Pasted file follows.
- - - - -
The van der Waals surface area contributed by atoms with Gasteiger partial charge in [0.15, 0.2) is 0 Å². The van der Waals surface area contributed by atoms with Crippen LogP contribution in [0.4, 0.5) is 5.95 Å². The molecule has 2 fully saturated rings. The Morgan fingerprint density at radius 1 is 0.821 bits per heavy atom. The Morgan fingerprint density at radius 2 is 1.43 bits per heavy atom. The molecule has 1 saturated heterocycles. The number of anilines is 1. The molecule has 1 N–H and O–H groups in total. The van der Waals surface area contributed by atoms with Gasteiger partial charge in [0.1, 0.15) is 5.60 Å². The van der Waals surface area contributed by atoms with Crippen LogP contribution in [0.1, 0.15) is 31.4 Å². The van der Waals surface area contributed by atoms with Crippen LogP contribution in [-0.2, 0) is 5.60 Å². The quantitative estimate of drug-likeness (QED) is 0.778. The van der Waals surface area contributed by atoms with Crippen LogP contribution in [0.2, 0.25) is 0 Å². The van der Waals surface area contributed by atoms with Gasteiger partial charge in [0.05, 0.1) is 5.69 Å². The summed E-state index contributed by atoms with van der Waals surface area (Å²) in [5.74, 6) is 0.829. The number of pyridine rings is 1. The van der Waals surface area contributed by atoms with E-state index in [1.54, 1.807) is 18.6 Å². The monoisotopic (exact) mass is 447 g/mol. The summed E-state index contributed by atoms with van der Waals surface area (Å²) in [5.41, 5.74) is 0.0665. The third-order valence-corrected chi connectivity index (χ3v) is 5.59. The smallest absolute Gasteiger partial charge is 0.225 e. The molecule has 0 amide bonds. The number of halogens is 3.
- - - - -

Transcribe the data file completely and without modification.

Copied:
The van der Waals surface area contributed by atoms with Gasteiger partial charge in [0.15, 0.2) is 0 Å². The van der Waals surface area contributed by atoms with Crippen LogP contribution in [0.4, 0.5) is 5.95 Å². The molecule has 2 fully saturated rings. The Morgan fingerprint density at radius 1 is 0.821 bits per heavy atom. The Morgan fingerprint density at radius 2 is 1.43 bits per heavy atom. The molecule has 1 saturated heterocycles. The number of anilines is 1. The molecule has 1 N–H and O–H groups in total. The van der Waals surface area contributed by atoms with Gasteiger partial charge in [0.1, 0.15) is 5.60 Å². The van der Waals surface area contributed by atoms with Crippen LogP contribution in [0.1, 0.15) is 31.4 Å². The van der Waals surface area contributed by atoms with Crippen LogP contribution in [-0.2, 0) is 5.60 Å². The quantitative estimate of drug-likeness (QED) is 0.778. The van der Waals surface area contributed by atoms with Crippen LogP contribution in [0.2, 0.25) is 0 Å². The van der Waals surface area contributed by atoms with Gasteiger partial charge in [0.05, 0.1) is 5.69 Å². The summed E-state index contributed by atoms with van der Waals surface area (Å²) in [5.74, 6) is 0.829. The number of pyridine rings is 1. The van der Waals surface area contributed by atoms with E-state index in [1.54, 1.807) is 18.6 Å². The monoisotopic (exact) mass is 447 g/mol. The summed E-state index contributed by atoms with van der Waals surface area (Å²) in [5.41, 5.74) is 0.0665. The third-order valence-corrected chi connectivity index (χ3v) is 5.59. The smallest absolute Gasteiger partial charge is 0.225 e. The molecule has 0 amide bonds. The number of halogens is 3.